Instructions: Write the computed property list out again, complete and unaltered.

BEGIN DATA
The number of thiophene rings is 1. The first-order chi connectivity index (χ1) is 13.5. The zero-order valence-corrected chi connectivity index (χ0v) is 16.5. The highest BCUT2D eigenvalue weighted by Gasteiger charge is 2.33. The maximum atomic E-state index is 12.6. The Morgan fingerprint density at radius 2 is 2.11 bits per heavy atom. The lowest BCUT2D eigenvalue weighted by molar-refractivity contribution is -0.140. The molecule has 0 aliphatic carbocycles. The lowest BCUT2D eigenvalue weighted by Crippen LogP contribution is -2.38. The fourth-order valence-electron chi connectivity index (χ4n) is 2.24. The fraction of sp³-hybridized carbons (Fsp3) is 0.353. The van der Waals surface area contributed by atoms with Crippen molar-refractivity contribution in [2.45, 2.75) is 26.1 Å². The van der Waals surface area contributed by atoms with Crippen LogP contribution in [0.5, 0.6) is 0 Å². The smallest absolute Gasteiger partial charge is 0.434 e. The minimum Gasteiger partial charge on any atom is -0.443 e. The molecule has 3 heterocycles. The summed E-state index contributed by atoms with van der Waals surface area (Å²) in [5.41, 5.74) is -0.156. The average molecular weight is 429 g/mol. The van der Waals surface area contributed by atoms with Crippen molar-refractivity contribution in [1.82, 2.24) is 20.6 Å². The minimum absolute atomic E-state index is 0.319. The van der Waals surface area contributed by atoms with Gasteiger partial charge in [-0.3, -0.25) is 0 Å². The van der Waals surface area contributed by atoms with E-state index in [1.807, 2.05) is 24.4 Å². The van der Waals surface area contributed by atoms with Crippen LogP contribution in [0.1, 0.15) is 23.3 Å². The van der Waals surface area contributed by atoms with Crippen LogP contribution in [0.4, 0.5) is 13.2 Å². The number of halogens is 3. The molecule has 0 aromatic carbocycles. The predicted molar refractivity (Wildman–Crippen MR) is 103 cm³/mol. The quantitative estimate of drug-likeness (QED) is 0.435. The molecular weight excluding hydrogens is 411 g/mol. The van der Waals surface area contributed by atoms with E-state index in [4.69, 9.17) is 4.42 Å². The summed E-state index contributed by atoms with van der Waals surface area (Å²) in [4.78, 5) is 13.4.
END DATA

The number of thiophene rings is 1. The first-order chi connectivity index (χ1) is 13.5. The zero-order valence-corrected chi connectivity index (χ0v) is 16.5. The highest BCUT2D eigenvalue weighted by Gasteiger charge is 2.33. The maximum atomic E-state index is 12.6. The Morgan fingerprint density at radius 2 is 2.11 bits per heavy atom. The lowest BCUT2D eigenvalue weighted by molar-refractivity contribution is -0.140. The molecule has 0 aliphatic carbocycles. The lowest BCUT2D eigenvalue weighted by Crippen LogP contribution is -2.38. The fourth-order valence-electron chi connectivity index (χ4n) is 2.24. The fraction of sp³-hybridized carbons (Fsp3) is 0.353. The van der Waals surface area contributed by atoms with Crippen molar-refractivity contribution in [2.45, 2.75) is 26.1 Å². The van der Waals surface area contributed by atoms with Crippen LogP contribution in [0.5, 0.6) is 0 Å². The smallest absolute Gasteiger partial charge is 0.434 e. The minimum Gasteiger partial charge on any atom is -0.443 e. The molecule has 3 heterocycles. The summed E-state index contributed by atoms with van der Waals surface area (Å²) in [5.41, 5.74) is -0.156. The average molecular weight is 429 g/mol. The van der Waals surface area contributed by atoms with Crippen molar-refractivity contribution in [1.82, 2.24) is 20.6 Å². The minimum absolute atomic E-state index is 0.319. The van der Waals surface area contributed by atoms with Gasteiger partial charge in [-0.3, -0.25) is 0 Å². The van der Waals surface area contributed by atoms with E-state index in [1.807, 2.05) is 24.4 Å². The van der Waals surface area contributed by atoms with Crippen LogP contribution in [0.1, 0.15) is 23.3 Å². The van der Waals surface area contributed by atoms with Crippen LogP contribution in [0.4, 0.5) is 13.2 Å². The number of halogens is 3. The molecule has 0 aromatic carbocycles. The predicted molar refractivity (Wildman–Crippen MR) is 103 cm³/mol. The quantitative estimate of drug-likeness (QED) is 0.435. The molecular weight excluding hydrogens is 411 g/mol. The van der Waals surface area contributed by atoms with E-state index in [4.69, 9.17) is 4.42 Å². The summed E-state index contributed by atoms with van der Waals surface area (Å²) in [4.78, 5) is 13.4.